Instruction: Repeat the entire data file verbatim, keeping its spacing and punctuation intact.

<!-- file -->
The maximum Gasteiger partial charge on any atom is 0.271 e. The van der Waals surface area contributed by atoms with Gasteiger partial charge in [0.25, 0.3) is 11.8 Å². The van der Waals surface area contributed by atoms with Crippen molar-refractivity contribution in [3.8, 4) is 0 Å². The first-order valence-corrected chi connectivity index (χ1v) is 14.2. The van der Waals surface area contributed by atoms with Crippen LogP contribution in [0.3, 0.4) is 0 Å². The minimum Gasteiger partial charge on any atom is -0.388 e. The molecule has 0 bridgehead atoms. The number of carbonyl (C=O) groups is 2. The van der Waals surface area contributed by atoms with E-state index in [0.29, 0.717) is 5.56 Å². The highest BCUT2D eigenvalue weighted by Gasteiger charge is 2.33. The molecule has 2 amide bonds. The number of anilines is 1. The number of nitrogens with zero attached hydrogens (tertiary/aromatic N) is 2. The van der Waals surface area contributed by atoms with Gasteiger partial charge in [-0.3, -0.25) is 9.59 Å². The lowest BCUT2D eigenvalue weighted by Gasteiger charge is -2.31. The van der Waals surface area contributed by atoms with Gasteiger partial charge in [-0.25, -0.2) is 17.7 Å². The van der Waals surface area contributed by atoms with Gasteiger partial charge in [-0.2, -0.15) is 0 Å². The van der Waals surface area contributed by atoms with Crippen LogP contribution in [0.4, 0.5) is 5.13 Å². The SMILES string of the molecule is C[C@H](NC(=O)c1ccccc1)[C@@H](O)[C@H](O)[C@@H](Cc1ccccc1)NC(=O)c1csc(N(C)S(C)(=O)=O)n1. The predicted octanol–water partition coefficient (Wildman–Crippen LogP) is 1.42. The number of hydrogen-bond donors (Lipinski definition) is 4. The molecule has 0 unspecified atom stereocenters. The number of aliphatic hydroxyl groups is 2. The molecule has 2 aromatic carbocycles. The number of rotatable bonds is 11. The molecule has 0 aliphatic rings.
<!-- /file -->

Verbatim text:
The maximum Gasteiger partial charge on any atom is 0.271 e. The van der Waals surface area contributed by atoms with Gasteiger partial charge in [0.25, 0.3) is 11.8 Å². The van der Waals surface area contributed by atoms with Crippen molar-refractivity contribution in [3.8, 4) is 0 Å². The first-order valence-corrected chi connectivity index (χ1v) is 14.2. The van der Waals surface area contributed by atoms with Crippen LogP contribution in [0.3, 0.4) is 0 Å². The minimum Gasteiger partial charge on any atom is -0.388 e. The molecule has 0 bridgehead atoms. The number of carbonyl (C=O) groups is 2. The van der Waals surface area contributed by atoms with E-state index in [0.29, 0.717) is 5.56 Å². The highest BCUT2D eigenvalue weighted by Gasteiger charge is 2.33. The molecule has 2 amide bonds. The number of anilines is 1. The number of nitrogens with zero attached hydrogens (tertiary/aromatic N) is 2. The van der Waals surface area contributed by atoms with Gasteiger partial charge in [-0.3, -0.25) is 9.59 Å². The lowest BCUT2D eigenvalue weighted by Gasteiger charge is -2.31. The van der Waals surface area contributed by atoms with Gasteiger partial charge in [-0.25, -0.2) is 17.7 Å². The van der Waals surface area contributed by atoms with Gasteiger partial charge in [-0.2, -0.15) is 0 Å². The van der Waals surface area contributed by atoms with Crippen LogP contribution in [0.4, 0.5) is 5.13 Å². The SMILES string of the molecule is C[C@H](NC(=O)c1ccccc1)[C@@H](O)[C@H](O)[C@@H](Cc1ccccc1)NC(=O)c1csc(N(C)S(C)(=O)=O)n1. The predicted octanol–water partition coefficient (Wildman–Crippen LogP) is 1.42. The number of hydrogen-bond donors (Lipinski definition) is 4. The molecule has 0 unspecified atom stereocenters. The number of aliphatic hydroxyl groups is 2. The molecule has 2 aromatic carbocycles. The number of rotatable bonds is 11. The molecule has 0 aliphatic rings.